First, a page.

In 1939, of 54,200 residents in Peremyshl, 8,600 (15.8 percent) were Ukrainians (2,000 of whom spoke only Polish), 27,100 (50 percent) were Poles, and 18,400 (34 percent) were Jews. According to the German census of 1942, of 34,000 city residents, 8,100 (23.9 percent) were Ukrainians, 20,200 (59.5 percent) were Poles, 3,800 (11.2 percent) were Jews, and 1,800 (5.3 percent) were Germans.

Peremyshl was recaptured by Soviet Army on 27 July 1944, and 40 percent of it was destroyed in the process. According to the Polish-Soviet agreement of 1945 Poland retained Peremyshl, and its Ukrainian population was resettled (see Resettlement) either in the Ukrainian SSR or the newly acquired territories in western Poland (see Operation Wisła). All Ukrainian schools and organizations were dissolved. Bishops Yosafat Kotsylovsky and Hryhorii Lakota, along with a group of Ukrainian priests, were arrested by the Poles and handed over to the Soviets. The Ukrainian cathedral and chapter buildings were confiscated by the Polish state. The residence of the Ukrainian bishop was converted into the People's Museum of the Przemyśl Land, and most of the holdings of the Stryvihor Museum and the Peremyshl eparchy archives were transferred to it. During the brief political thaw in 1956–60 some Ukrainian cultural activity was permitted. The Ukrainian Social and Cultural Society was formed, parallel Ukrainian-language instruction was introduced in the Polish lyceum, and a Ukrainian boarding school was opened. The last two measures were soon revoked. Peremyshl entered the 1990s with a Ukrainian Orthodox parish. Ukrainian Catholics, however, attended services in a Polish Roman Catholic church. Only in 1991 the Ukrainian Greek Catholic community in Peremyshl was given a permanent church, albeit not the former Ukrainian cathedral, but the Jesuit Church which became the Ukrainian Greek Catholic Cathedral of Saint John the Baptist. In 1996 another Ukrainian church in the Zasiannia district, formerly used as a building of the State Archive in Przemyśl, was returned to the Basilian monastic order and it was made available to the faithful in 1999. A Ukrainian-language elementary school, named in honor of Markiian Shashkevych, was opened in Peremyshl in 1991. Many buildings owned by Ukrainians in the past were returned to the community by the Polish state in the 2000s, including the residence of the Greek Catholic bishop and the Ukrainian People’s Home.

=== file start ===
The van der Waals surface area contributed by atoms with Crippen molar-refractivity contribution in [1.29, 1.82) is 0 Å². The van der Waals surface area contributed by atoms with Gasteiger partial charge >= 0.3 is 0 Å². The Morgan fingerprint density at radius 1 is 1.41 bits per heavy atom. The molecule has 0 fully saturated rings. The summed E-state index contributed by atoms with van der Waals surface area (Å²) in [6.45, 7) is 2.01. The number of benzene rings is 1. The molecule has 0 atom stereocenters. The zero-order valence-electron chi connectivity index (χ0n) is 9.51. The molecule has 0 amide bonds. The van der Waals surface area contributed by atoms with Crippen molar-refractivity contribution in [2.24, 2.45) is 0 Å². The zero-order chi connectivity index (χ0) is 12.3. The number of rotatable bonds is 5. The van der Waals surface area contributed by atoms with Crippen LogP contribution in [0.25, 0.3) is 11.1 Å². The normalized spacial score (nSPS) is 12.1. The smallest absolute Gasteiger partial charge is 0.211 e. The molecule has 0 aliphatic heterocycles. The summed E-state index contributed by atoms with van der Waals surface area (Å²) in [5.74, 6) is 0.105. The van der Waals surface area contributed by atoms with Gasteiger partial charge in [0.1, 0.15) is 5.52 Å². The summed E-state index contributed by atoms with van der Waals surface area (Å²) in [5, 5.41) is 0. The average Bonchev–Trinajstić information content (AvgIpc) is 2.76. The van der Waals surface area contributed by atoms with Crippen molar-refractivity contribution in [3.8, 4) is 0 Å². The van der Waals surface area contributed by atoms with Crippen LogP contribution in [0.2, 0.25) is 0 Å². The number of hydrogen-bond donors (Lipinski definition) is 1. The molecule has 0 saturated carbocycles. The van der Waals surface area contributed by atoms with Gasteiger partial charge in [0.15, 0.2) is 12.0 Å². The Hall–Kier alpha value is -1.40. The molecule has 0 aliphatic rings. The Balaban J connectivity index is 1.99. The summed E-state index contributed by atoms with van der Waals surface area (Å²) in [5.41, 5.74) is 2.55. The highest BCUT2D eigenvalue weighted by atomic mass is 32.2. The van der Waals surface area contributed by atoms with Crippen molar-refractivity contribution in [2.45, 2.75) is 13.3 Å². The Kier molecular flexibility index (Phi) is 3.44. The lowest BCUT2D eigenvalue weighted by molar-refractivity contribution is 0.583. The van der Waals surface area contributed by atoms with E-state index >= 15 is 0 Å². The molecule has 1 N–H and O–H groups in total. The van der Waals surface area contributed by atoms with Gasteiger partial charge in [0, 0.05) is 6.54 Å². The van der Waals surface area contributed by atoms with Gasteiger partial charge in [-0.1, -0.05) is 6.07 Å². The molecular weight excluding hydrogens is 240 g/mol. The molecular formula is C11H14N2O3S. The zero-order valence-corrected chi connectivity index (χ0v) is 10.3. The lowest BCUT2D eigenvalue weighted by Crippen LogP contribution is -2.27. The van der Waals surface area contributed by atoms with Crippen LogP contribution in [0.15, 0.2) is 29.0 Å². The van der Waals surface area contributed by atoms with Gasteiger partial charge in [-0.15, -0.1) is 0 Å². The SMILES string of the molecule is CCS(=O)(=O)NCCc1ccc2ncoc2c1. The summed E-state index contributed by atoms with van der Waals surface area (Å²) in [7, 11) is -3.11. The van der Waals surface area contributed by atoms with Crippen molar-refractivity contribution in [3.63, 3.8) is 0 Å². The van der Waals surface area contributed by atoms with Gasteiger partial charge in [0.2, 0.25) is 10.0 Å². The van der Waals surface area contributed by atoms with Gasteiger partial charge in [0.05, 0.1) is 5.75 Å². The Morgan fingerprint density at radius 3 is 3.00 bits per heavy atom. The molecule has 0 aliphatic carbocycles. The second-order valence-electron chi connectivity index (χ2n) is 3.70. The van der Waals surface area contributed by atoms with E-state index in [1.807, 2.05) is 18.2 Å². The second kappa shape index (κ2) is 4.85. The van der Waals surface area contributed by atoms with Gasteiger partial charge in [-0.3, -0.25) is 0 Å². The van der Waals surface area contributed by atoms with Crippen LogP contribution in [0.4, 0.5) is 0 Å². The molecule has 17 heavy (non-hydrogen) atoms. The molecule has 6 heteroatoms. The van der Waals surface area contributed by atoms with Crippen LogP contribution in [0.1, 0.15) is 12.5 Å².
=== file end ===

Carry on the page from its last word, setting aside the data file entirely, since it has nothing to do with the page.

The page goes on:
Cut off by the new border from its natural hinterland to the east and south, Peremyshl stagnated for a decade after the Second World War. From 1946 to 1953 its population increased only from 36,800 to 38,000. Then it began to grow, mostly because of industrial investment. It has a well-developed food industry, a building-materials industry, a metallurgical industry, a woodworking industry, and a confectionery industry. Standing at the junction of the main highways and railways, it was an important center of Polish-Soviet, and currently Polish-Ukrainian trade.

Culture. The city's contribution to Ukrainian culture was largely connected with the Ukrainian Catholic eparchy of Peremyshl (see Peremyshl eparchy). In the early 19th century most of the scholars who worked in Peremyshl, including Antin Dobriansky, Hryhorii Hynylevych, Yustyn Zhelekhovsky, Yosyp Levytsky, and Ivan Mohylnytsky, were priests. In more recent times researchers, such as Ivan Bryk, Yevhen Hrytsak, Ivan Zilynsky, Bishop Hryhorii Lakota, Stepan Shakh, and Vasyl Shchurat, worked there. Writers such as Orest Avdykovych, Petro Karmansky, Uliana Kravchenko, Pavlo Leontovych, Denys Lukiianovych, Volodymyr Masliak, Vasyl Pachovsky, Osyp Turiansky, Hryhorii Tsehlynsky, and Sylvester Yarychevsky lived and worked in the city. Its regional and diocesan museums contain many monuments of Ukrainian culture.